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Effective Monday, July 19, 2021, the following NOH/OMG office locations will no longer provide on-site blood draws: Westlake, Lorain, Olmsted Falls and Dewhurst. Click here for the nearest lab service location. 

What Are First-Line Treatments For Heart Failure?

April 8, 2021

If you’re diagnosed with heart failure, it doesn’t mean that your heart has stopped working altogether. It means that your heart is not working as well as it should be. But there are several first-line treatments for heart failure that can get you back on the path to good health.

Heart failure treatments can vary depending on the type of heart failure you’re diagnosed with. Heart failure often gets worse over time, but this is not a reason for despair. You should use your diagnosis to motivate yourself to do all that you can to maintain your heart health.

So, let’s take a look at some of the first-line treatments for heart failure that your doctor may prescribe.

Lifestyle changes

It is important to consult with your cardiologist before making any lifestyle changes. By following the advice of your doctor, you may be able to manage your heart failure and avoid medications and/or surgery. Your doctor may ask you to:

Making lifestyle changes may be easier than you think and they can go a long way to keeping your heart healthy.

Cardiac Rehab

Cardiac rehab is a medically supervised program that includes exercise training, education on heart-healthy living, and in many cases, counseling to reduce stress. It can help you to recover and improve physical, mental and social function.

The goal is to stabilize, slow or even reverse the progression of your heart failure. This can help decrease your risk of heart disease or death.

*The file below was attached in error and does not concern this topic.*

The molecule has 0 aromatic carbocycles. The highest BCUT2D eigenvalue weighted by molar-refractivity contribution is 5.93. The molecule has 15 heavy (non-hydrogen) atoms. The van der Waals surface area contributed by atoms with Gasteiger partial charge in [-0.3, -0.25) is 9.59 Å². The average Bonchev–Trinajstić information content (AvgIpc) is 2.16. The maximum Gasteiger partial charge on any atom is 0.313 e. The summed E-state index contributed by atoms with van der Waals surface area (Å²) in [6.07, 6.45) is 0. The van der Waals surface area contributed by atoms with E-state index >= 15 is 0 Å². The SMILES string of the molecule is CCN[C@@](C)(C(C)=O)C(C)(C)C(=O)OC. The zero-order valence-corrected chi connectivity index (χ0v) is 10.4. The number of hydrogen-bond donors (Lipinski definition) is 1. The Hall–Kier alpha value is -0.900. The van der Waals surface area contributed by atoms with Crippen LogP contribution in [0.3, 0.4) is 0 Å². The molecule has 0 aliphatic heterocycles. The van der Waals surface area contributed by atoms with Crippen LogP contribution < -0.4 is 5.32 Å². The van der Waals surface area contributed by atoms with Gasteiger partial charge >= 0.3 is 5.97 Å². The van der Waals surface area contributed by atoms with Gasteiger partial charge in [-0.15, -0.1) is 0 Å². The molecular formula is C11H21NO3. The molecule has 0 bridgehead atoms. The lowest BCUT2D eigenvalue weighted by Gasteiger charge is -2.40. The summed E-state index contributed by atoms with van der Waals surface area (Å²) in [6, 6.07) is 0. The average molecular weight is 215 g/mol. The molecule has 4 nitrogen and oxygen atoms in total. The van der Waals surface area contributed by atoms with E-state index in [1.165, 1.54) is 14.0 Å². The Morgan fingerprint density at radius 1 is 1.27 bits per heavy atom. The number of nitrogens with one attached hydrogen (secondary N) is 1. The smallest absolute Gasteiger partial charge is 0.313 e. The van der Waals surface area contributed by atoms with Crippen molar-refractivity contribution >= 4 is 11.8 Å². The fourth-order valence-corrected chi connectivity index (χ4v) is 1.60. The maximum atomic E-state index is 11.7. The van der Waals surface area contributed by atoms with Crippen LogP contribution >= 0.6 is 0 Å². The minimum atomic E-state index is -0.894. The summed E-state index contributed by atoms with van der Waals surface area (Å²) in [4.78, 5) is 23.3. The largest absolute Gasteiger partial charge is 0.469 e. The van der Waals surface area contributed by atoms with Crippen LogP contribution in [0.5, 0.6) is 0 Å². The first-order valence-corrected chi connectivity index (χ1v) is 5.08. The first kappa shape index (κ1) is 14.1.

According to the American Heart Association, a cardiac rehab program typically provides:

  • A medical evaluation to determine your needs and limitations
  • A physical activity program tailored to your needs and limits
  • Counseling and education to help you understand your condition and how to manage it
  • Support and training to help you return to work or your normal activities
  • Counseling on modifying risk factors through diet and nutrition
  • Counseling on the use of prescribed medications

Everyone is different, so what’s right for someone else, may not be right for you. That’s why it’s important to talk to your doctor to come up with a plan that suits your needs.

Medication

There are medications that you can take to slow or even reverse heart failure. But if you’re diagnosed with heart failure and decide to go down this road, understand that you may need to take more than one medication to treat this condition.

There are some drugs that can keep heart failure from getting worse. Other drugs may lessen the effects of the symptoms so the patient can feel better. These medications include:

  • (ACE) inhibitors
  • Beta-blockers
  • Diuretics

Each comes with its own list of side effects, so be sure to talk to your doctor about the potential risks.

Surgery

Bypass surgery or angioplasty is used to open clogged arteries. Other surgery for heart failure may be done to repair a valve or replace it with a new one. Some patients will need to have surgery to implant a device such as a pacemaker or a defibrillator.

Get Diagnosed Today

You should not attempt to treat heart failure on your own. The lifestyle changes mentioned above may be used in concert with other procedures or medications. Talk to your doctor about your options.

NOH-DrLanger-SocialPost-2-(Screen for Heart Disease)

An easy way to find out how healthy your heart is is to get one of the many minimally-invasive tests that are available. Our guide “Cardiology Tests That Keep Hearts Healthy” provides information on them, including one test that can predict your risk for having a heart attack over the next 10 years.

How to tell if you'll have a heart attack